Speeding up and bringing down the cost of clinical trials would be a huge boon to pharma companies and patients alike.
San Francisco-based startup Unlearn.AI says it has developed proprietary technology that may help accomplish just that. On Monday the company announced it raised $12 million from investors who believe it stands out among the crowded field of tech outfits looking to tap into the huge amount of money spent conducting such studies.
Companies across industries are taking advantage of improvements in machine learning tools and the increasing availability of computational power to analyze huge amounts of data. The process that Unlearn has developed, dubbed DiGenesis, crunches through historical clinical trials datasets and uses that information to create what the company calls refers to as “digital twins”—virtual versions of thousands of real patients.
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The term is borrowed from another industry: manufacturing. When building a jet engine, for example, engineers create a virtual representation of the product, too, to optimize its design and enable better performance.
People, of course, are much more complex than planes. But machine learning tools are especially useful in parsing complicated systems, and Unlearn has built disease-specific models that generate control patient data by using demographic information and observations of the same variables over time, such as common lab tests and biomarkers, to generate virtual medical records.
This approach to is intended to shrink the number of patients needed to kick off a trial. It also could make it easier to determine whether the drug works. That’s because measuring a drug’s performance is more straightforward the closer the patient serving as a control—the one in the trial given a placebo—is to the patient who receives the treatment.
“The problem is … I can’t simultaneously give a person a treatment and not give them a treatment,” said Unlearn founder and CEO Charles Fisher in a phone interview. But with digital twins, Unlearn’s pitch proposes, scientists can, to a degree, circumvent that limitation.
Fisher, who launched the company in 2017, was formerly a computational biologist at Pfizer (NYSE: PFE), where he worked to develop machine learning approaches to improve clinical trials. He likened the distinct approach Unlearn has developed to research done by Nvidia (NASDAQ: NVDA), which used a type of neural network—the name for a class of machine learning algorithms modeled after the human brain—to generate endless portraits of fake faces from a huge dataset of real images.
“Most machine learning has been done on images and some on language, but we’re working with medical records,” he said. “We have a generative model that’s trained on previous clinical records, and so then we can generate new clinical records that aren’t exactly the same as any particular person that’s in our database, but which have the same general properties of patients from the control arms of clinical trials.”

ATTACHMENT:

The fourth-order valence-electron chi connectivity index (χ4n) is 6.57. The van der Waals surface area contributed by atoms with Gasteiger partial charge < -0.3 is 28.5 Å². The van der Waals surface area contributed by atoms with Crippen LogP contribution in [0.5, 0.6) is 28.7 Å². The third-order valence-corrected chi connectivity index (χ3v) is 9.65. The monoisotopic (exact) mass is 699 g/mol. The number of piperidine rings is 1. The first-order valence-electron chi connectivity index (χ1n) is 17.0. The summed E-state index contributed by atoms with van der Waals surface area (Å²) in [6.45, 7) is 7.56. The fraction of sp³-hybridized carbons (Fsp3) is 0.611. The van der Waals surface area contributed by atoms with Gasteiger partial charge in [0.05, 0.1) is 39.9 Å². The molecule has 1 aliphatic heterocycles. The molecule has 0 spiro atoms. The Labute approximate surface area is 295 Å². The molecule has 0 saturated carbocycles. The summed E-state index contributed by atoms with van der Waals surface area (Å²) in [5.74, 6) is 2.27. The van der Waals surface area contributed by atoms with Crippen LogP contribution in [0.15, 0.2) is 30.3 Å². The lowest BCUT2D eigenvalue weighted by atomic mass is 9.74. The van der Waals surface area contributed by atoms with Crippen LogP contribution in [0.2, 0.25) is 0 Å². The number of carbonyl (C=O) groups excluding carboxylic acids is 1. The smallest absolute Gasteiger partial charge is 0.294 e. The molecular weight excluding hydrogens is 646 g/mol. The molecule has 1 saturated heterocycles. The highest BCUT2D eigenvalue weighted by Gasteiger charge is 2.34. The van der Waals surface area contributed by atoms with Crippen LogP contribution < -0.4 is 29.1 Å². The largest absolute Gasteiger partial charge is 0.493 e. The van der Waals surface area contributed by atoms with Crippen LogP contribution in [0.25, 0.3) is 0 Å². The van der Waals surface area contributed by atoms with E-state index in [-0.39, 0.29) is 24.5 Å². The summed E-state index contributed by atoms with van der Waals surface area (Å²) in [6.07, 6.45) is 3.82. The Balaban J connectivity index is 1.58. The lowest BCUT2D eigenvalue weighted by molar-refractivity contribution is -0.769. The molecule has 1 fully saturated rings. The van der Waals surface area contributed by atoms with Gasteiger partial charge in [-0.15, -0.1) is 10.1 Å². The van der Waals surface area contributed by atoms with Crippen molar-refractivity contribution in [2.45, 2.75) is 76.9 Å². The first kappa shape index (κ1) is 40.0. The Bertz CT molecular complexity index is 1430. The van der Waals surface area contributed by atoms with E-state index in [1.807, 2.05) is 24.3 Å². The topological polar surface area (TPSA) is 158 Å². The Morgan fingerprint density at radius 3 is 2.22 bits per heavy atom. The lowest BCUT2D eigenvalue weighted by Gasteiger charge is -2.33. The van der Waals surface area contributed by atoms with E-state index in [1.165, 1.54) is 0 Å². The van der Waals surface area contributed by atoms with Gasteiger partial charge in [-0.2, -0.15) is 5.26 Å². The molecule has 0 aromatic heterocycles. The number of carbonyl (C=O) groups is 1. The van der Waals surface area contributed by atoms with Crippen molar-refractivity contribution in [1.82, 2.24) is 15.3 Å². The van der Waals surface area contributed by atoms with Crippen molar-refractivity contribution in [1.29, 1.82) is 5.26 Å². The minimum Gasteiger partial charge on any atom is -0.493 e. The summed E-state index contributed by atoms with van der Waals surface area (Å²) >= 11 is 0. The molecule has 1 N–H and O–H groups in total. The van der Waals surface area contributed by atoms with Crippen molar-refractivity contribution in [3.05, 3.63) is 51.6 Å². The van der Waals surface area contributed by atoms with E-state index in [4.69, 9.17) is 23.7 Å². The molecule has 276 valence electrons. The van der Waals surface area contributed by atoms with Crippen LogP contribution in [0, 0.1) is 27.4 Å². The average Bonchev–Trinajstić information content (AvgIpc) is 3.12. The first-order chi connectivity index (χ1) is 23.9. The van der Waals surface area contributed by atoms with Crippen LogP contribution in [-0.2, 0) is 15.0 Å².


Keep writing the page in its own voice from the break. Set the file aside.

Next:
Unlearn’s initial focus is on Alzheimer’s disease and multiple sclerosis, neurological indications for which studying potential new treatments is especially expensive and time consuming.
In addition to pharma companies, Unlearn will also have to convince regulators that its approach is effective.
Fisher says the company has had a “lot of good conversations with regulators,” including a Critical Path Innovation Meeting with the FDA in March. The agency describes such meetings as a “forum for FDA and stakeholders to discuss potential scientific advancements in drug development,” but they are not a substitute for regulatory meetings.
“The best way to get [regulators] on board is to present a lot of data that demonstrates what you’re doing works well,” Fisher said. The money Unlearn has raised will go toward continuing its partnering efforts with pharma companies to generate supporting efficacy data for its approach, he said.
Other startups are also in hot pursuit of a cut of the clinical trial enablement market.
Pasadena, CA-based Deep 6 AI raised $17 million in December to move ahead its software, which uses advanced algorithms to process patient data with the aim of finding prospective participants who fit the qualification criteria for certain clinical trials.
Unlearn’s Series A round was led by 8VC, a San Francisco-based venture capital firm that closed a $640 million fund, its second, two years ago. Francisco Gimenez, a principal at 8VC, said in a phone interview that most clinical trial enablement platforms, many of which employ widely available data science tools, aim to make it easier to find the right patients and to streamline enrollment.
But he says Unlearn’s platform could do more—if the company can convince regulators its methodology is sound.
“At the end of the day, we could find all the patients we could want, but … there are a huge amount of human needs and issues with getting someone to join a trial that you can’t AI your way out of,” said Gimenez, who earned a PhD in biomedical informatics at Stanford University. “In a sense, Unlearn virtually found a way to do that by virtue of allowing people to enter these trials specifically to receive treatment or significantly reduce the possibility of receiving placebo, which is a huge barrier, but also, statistically, because we can have these paired experiments, improve the power dramatically. … It’s a rare case of having your cake and eating it too, and so that was really exciting [and] a true differentiator to us.”
As part of the deal, Gimenez joins the Unlearn board of directors. The company’s earlier investors, including DCVC, DCVC Bio, and Mubadala Capital Ventures, also participated in the latest financing.